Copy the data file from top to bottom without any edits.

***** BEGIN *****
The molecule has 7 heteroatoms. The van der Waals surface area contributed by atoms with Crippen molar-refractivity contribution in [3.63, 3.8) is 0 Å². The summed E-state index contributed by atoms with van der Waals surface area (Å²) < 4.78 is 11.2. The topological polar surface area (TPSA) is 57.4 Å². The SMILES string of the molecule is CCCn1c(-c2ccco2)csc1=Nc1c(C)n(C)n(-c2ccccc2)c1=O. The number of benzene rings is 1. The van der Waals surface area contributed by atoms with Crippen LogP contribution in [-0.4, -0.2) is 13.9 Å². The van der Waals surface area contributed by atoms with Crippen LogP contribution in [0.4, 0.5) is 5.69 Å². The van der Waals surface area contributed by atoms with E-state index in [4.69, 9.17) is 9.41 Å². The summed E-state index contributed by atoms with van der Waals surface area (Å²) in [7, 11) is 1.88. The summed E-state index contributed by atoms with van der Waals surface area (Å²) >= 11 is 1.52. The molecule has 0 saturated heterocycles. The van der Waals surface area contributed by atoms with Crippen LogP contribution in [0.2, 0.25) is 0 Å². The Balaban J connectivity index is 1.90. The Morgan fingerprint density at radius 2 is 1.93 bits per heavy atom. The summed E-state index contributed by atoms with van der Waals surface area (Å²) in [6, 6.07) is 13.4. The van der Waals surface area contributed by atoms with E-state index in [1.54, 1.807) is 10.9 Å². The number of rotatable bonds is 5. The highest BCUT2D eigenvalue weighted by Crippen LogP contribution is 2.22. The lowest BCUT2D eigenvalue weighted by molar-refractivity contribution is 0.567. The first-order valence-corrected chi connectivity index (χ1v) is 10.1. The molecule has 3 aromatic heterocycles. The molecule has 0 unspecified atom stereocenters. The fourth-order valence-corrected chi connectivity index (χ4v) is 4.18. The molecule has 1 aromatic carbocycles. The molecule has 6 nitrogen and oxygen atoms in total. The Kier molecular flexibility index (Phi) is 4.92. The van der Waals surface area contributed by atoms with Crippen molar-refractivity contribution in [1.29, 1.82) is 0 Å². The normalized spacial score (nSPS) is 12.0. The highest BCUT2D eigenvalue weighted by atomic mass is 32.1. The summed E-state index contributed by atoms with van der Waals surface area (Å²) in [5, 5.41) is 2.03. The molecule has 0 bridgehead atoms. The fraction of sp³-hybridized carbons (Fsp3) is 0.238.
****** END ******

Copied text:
The molecule has 7 heteroatoms. The van der Waals surface area contributed by atoms with Crippen molar-refractivity contribution in [3.63, 3.8) is 0 Å². The summed E-state index contributed by atoms with van der Waals surface area (Å²) < 4.78 is 11.2. The topological polar surface area (TPSA) is 57.4 Å². The SMILES string of the molecule is CCCn1c(-c2ccco2)csc1=Nc1c(C)n(C)n(-c2ccccc2)c1=O. The number of benzene rings is 1. The van der Waals surface area contributed by atoms with Crippen LogP contribution in [-0.4, -0.2) is 13.9 Å². The van der Waals surface area contributed by atoms with Crippen LogP contribution in [0.4, 0.5) is 5.69 Å². The van der Waals surface area contributed by atoms with E-state index in [4.69, 9.17) is 9.41 Å². The summed E-state index contributed by atoms with van der Waals surface area (Å²) in [7, 11) is 1.88. The summed E-state index contributed by atoms with van der Waals surface area (Å²) >= 11 is 1.52. The molecule has 0 saturated heterocycles. The van der Waals surface area contributed by atoms with Crippen LogP contribution in [0.2, 0.25) is 0 Å². The Balaban J connectivity index is 1.90. The Morgan fingerprint density at radius 2 is 1.93 bits per heavy atom. The summed E-state index contributed by atoms with van der Waals surface area (Å²) in [6, 6.07) is 13.4. The van der Waals surface area contributed by atoms with E-state index in [1.54, 1.807) is 10.9 Å². The number of rotatable bonds is 5. The highest BCUT2D eigenvalue weighted by Crippen LogP contribution is 2.22. The lowest BCUT2D eigenvalue weighted by molar-refractivity contribution is 0.567. The first-order valence-corrected chi connectivity index (χ1v) is 10.1. The molecule has 3 aromatic heterocycles. The molecule has 0 unspecified atom stereocenters. The fourth-order valence-corrected chi connectivity index (χ4v) is 4.18. The molecule has 1 aromatic carbocycles. The molecule has 6 nitrogen and oxygen atoms in total. The Kier molecular flexibility index (Phi) is 4.92. The van der Waals surface area contributed by atoms with Crippen molar-refractivity contribution in [1.29, 1.82) is 0 Å². The normalized spacial score (nSPS) is 12.0. The highest BCUT2D eigenvalue weighted by atomic mass is 32.1. The summed E-state index contributed by atoms with van der Waals surface area (Å²) in [5, 5.41) is 2.03. The molecule has 0 bridgehead atoms. The fraction of sp³-hybridized carbons (Fsp3) is 0.238.